Rifle

Spring 2008 Reflection

This year, the Golden Eagle Battalion was able to extend its Spring Field Training Exercise into three days instead of the traditional two days in order to incorporate more training for the Cadets. The battalion began preparing for the extended weekend weeks ahead of time, with Pre-Combat Inspections and Pre-Combat Checks that ensured all Cadets had all the materials they needed for the weekend. Well ahead of time, the Cadets were aware of the weekend’s individual training events and what to expect in terms of assigned leadership. This assigned leadership was a crucial part of the entire weekend and allowed a majority of Cadets, juniors, sophomores and even some freshmen to get a chance leading not only their teams of four people or squads of about ten, but also platoons with more than 20 Cadets total.

Friday began early with a departure from Marquette at six in the morning to ensure a timely arrival at Fort McCoy, near LaCrosse, Wis. The majority of Friday was spent training with the M-16 rifle on firing ranges. First, the Cadets were able to “zero” their weapons, which allows them to adjust all of the sight pictures to fit them each personally. Once the Cadets were zeroed, they travelled to the record fire range.

The record fire range was a pop-up target range that was able to test each Cadet on their basic rifle marksmanship. During the record fire, Cadets are given 20 rounds for their weapon in order to familiarize themselves with pop-up targets down range. They are also given the additional 40 rounds which will be used to essentially “grade” their record fire.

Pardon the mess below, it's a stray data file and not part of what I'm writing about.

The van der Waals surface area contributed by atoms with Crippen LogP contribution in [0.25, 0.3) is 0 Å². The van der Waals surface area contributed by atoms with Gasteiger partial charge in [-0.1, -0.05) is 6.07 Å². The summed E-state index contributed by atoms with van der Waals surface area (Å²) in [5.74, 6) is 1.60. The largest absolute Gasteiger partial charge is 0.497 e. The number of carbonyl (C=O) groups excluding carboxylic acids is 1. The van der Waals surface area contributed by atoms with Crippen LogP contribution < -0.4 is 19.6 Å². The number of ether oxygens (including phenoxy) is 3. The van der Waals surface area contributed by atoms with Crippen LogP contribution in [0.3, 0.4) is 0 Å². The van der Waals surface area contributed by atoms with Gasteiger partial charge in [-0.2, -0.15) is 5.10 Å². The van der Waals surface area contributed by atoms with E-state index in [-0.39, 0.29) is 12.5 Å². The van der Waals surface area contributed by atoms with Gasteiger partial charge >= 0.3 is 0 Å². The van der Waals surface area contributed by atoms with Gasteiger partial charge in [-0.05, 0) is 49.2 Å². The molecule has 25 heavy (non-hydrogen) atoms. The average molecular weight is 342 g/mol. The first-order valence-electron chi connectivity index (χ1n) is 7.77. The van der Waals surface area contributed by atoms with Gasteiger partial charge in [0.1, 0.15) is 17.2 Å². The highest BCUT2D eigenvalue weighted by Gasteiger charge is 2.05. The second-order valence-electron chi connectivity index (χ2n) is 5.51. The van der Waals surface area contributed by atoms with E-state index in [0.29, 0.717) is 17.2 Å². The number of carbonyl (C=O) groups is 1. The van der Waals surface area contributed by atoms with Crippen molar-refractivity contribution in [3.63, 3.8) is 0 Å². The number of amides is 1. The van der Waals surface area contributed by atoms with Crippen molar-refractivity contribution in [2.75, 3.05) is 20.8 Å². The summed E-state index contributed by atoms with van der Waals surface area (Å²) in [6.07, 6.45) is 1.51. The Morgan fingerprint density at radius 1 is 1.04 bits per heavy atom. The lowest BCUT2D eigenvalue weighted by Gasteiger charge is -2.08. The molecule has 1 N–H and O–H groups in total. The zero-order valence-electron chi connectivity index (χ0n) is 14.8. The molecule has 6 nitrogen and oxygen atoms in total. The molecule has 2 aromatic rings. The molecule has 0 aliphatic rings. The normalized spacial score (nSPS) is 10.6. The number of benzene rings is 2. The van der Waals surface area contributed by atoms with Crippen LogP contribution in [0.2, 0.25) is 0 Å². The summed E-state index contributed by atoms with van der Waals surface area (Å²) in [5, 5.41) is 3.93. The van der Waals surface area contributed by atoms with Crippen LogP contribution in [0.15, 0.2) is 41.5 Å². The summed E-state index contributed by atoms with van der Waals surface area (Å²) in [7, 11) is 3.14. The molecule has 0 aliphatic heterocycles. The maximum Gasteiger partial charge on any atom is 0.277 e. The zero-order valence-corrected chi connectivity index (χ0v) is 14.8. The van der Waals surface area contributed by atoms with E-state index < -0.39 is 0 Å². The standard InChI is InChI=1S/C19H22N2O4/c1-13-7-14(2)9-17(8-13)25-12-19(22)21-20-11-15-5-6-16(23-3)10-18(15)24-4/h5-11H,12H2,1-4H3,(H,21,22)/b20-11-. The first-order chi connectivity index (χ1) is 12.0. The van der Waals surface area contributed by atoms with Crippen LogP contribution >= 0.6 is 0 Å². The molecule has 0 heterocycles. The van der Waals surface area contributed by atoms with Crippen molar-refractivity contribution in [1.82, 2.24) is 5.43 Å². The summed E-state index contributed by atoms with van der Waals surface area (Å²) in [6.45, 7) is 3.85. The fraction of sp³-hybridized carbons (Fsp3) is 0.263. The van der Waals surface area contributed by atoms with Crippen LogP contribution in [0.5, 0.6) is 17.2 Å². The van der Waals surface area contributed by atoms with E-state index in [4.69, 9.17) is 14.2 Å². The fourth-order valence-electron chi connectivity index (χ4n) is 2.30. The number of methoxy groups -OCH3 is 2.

Out of 40 possible pop-up targets that the Cadets tried to shoot, twenty of them were shot while in the prone position while supported, 10 were shot while in the prone position unsupported and the final 10 shots were in kneeling position.

In order to qualify, Cadets had to hit at least 23 targets out of the 40 that popped up on the range.

After all Cadets were given a chance to qualify on the record fire range, the juniors split apart from the underclassmen. While the juniors did night land navigation in order to prepare themselves for the Leadership and Development Assessment Course at Fort Lewis, Wash. this summer, the underclassmen got together in their squads to go over necessary squad standard operating procedures for the next day’s training.

The next day began early for all Cadets and once again, the juniors were split from the underclassmen, as they would be the rest of the weekend. While the juniors conducted day land navigation and squad situational training exercises, the underclassmen spent the entirety of the day doing six situational training exercises in their squads of about 10 Cadets.

These STX lanes (as they are called) prepare Cadets not only for basic battle techniques and tactics, but also allow Cadets to develop their leadership skills as they are put in positions such as squad leader or team leader.

Saturday night ended with a trip to the DFAC for a warm dinner and then weapons cleaning back at the barracks. On Sunday morning, the juniors departed early yet again to do a patrol STX lane. This differs from a squad level STX lane in that the size of the element is doubled. Instead of 10 Cadets, there are now about 20. At the same time, the underclassmen were at a different training location doing the Field Leadership Reaction Course, which can be compared somewhat to an obstacle course. Underclassmen were given leadership positions and had to develop a plan on how to get past each obstacle using their squad members.

Overall, the weekend was a success. A majority of the Cadets were able to qualify on the M-16, all Cadets were familiarized with basic battle techniques and most importantly, the Cadets were able to have fun, even if they were away from campus.


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